Rental insurance is typically a small fee each month. It can be very helpful if something happens to your dwelling in an emergency
To be truly ready to move off-campus you must prepare a budget of your monthly expenses. Fill out a budget to decide if you can afford to move off-campus and/or to decide how much you will need to cover your costs each month. You certainly cannot choose the right place to live until you know how much you can spend on rent, utilities, transportations, and insurance.
Here are some other things to consider when choosing an off-campus dwelling:
- Some apartments have complex maintenance fees. Ask about these costs upfront.
- Most apartments require a security deposit in addition to the first months rent (and sometimes last month's rent).
- Some landlords will require an application fee and/or a credit check fee.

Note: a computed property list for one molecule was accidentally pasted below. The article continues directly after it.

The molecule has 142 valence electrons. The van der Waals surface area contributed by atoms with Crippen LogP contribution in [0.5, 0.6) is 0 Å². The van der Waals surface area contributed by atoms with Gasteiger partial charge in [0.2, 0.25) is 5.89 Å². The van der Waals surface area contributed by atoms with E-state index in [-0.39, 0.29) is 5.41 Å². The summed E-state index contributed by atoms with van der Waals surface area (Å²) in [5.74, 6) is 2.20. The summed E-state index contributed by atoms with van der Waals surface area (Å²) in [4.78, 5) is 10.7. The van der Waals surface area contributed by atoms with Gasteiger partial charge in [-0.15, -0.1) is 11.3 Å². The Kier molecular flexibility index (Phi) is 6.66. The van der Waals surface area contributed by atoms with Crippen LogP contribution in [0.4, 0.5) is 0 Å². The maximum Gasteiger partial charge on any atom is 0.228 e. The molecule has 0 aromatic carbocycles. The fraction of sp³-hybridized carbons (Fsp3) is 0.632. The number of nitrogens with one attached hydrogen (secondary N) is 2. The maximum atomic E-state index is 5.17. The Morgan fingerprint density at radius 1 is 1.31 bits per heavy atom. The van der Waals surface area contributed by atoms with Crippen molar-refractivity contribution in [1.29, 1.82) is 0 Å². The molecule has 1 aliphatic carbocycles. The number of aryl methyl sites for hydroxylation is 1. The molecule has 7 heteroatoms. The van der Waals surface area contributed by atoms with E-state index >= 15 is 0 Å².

- Some utility companies may require a security deposit to set up electric/gas or water services.
- Request the last few months utility bills from your landlord before signing the lease. He/she is required by law to give them to you.
- If pets are permitted, a pet often requires a pet deposit in addition to the security deposit. You also need to factor in monthly food, medical, and grooming costs. Pet medical insurance is available, but it can be costly.
- Find out the cost of rental insurance before moving into an apartment if you are not covered under you parents home owners insurance.